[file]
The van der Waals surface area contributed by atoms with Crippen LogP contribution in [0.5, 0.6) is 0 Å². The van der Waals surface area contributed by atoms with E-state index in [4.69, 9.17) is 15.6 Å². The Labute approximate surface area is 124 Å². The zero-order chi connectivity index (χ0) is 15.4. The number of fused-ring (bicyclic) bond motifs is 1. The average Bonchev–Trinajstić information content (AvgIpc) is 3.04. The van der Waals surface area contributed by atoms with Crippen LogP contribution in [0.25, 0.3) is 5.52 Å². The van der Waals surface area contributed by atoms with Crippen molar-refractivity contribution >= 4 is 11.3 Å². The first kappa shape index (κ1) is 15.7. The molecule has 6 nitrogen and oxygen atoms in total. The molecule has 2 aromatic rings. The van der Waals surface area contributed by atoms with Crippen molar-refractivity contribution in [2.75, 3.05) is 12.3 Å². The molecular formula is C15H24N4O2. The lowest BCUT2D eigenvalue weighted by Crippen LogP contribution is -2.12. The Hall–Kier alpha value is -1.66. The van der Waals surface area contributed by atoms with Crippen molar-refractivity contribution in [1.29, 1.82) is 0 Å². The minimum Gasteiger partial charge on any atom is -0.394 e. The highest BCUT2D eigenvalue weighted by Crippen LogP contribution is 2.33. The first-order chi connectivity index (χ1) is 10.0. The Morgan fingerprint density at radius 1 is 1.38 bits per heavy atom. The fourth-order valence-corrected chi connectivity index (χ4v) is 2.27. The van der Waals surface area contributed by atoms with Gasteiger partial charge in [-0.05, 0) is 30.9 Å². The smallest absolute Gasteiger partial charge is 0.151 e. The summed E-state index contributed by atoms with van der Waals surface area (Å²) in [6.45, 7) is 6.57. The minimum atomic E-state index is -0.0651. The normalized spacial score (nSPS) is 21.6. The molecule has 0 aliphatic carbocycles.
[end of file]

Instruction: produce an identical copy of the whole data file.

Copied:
The van der Waals surface area contributed by atoms with Crippen LogP contribution in [0.5, 0.6) is 0 Å². The van der Waals surface area contributed by atoms with E-state index in [4.69, 9.17) is 15.6 Å². The Labute approximate surface area is 124 Å². The zero-order chi connectivity index (χ0) is 15.4. The number of fused-ring (bicyclic) bond motifs is 1. The average Bonchev–Trinajstić information content (AvgIpc) is 3.04. The van der Waals surface area contributed by atoms with Crippen LogP contribution in [0.25, 0.3) is 5.52 Å². The van der Waals surface area contributed by atoms with Crippen molar-refractivity contribution >= 4 is 11.3 Å². The first kappa shape index (κ1) is 15.7. The molecule has 6 nitrogen and oxygen atoms in total. The molecule has 2 aromatic rings. The van der Waals surface area contributed by atoms with Crippen molar-refractivity contribution in [2.75, 3.05) is 12.3 Å². The molecular formula is C15H24N4O2. The lowest BCUT2D eigenvalue weighted by Crippen LogP contribution is -2.12. The Hall–Kier alpha value is -1.66. The van der Waals surface area contributed by atoms with Crippen molar-refractivity contribution in [1.29, 1.82) is 0 Å². The minimum Gasteiger partial charge on any atom is -0.394 e. The highest BCUT2D eigenvalue weighted by Crippen LogP contribution is 2.33. The first-order chi connectivity index (χ1) is 10.0. The Morgan fingerprint density at radius 1 is 1.38 bits per heavy atom. The fourth-order valence-corrected chi connectivity index (χ4v) is 2.27. The van der Waals surface area contributed by atoms with Gasteiger partial charge in [-0.05, 0) is 30.9 Å². The smallest absolute Gasteiger partial charge is 0.151 e. The summed E-state index contributed by atoms with van der Waals surface area (Å²) in [6.45, 7) is 6.57. The minimum atomic E-state index is -0.0651. The normalized spacial score (nSPS) is 21.6. The molecule has 0 aliphatic carbocycles.